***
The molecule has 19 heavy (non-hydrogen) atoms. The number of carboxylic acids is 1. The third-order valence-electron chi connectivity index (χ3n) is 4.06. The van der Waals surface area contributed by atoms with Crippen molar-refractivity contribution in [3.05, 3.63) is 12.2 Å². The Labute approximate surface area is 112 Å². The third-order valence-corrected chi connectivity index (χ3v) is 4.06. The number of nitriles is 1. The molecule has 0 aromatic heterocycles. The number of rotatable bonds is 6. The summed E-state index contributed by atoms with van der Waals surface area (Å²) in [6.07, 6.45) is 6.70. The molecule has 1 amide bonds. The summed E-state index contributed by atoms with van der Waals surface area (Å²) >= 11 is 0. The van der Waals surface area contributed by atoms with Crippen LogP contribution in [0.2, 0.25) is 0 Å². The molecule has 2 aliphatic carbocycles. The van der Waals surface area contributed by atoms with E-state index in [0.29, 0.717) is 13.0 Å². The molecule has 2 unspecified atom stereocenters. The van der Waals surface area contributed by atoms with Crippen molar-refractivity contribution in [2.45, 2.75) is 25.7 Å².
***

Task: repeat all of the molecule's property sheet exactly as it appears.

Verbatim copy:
The molecule has 19 heavy (non-hydrogen) atoms. The number of carboxylic acids is 1. The third-order valence-electron chi connectivity index (χ3n) is 4.06. The van der Waals surface area contributed by atoms with Crippen molar-refractivity contribution in [3.05, 3.63) is 12.2 Å². The Labute approximate surface area is 112 Å². The third-order valence-corrected chi connectivity index (χ3v) is 4.06. The number of nitriles is 1. The molecule has 0 aromatic heterocycles. The number of rotatable bonds is 6. The summed E-state index contributed by atoms with van der Waals surface area (Å²) in [6.07, 6.45) is 6.70. The molecule has 1 amide bonds. The summed E-state index contributed by atoms with van der Waals surface area (Å²) >= 11 is 0. The van der Waals surface area contributed by atoms with Crippen LogP contribution in [0.2, 0.25) is 0 Å². The molecule has 2 aliphatic carbocycles. The van der Waals surface area contributed by atoms with E-state index in [0.29, 0.717) is 13.0 Å². The molecule has 2 unspecified atom stereocenters. The van der Waals surface area contributed by atoms with Crippen molar-refractivity contribution in [2.45, 2.75) is 25.7 Å².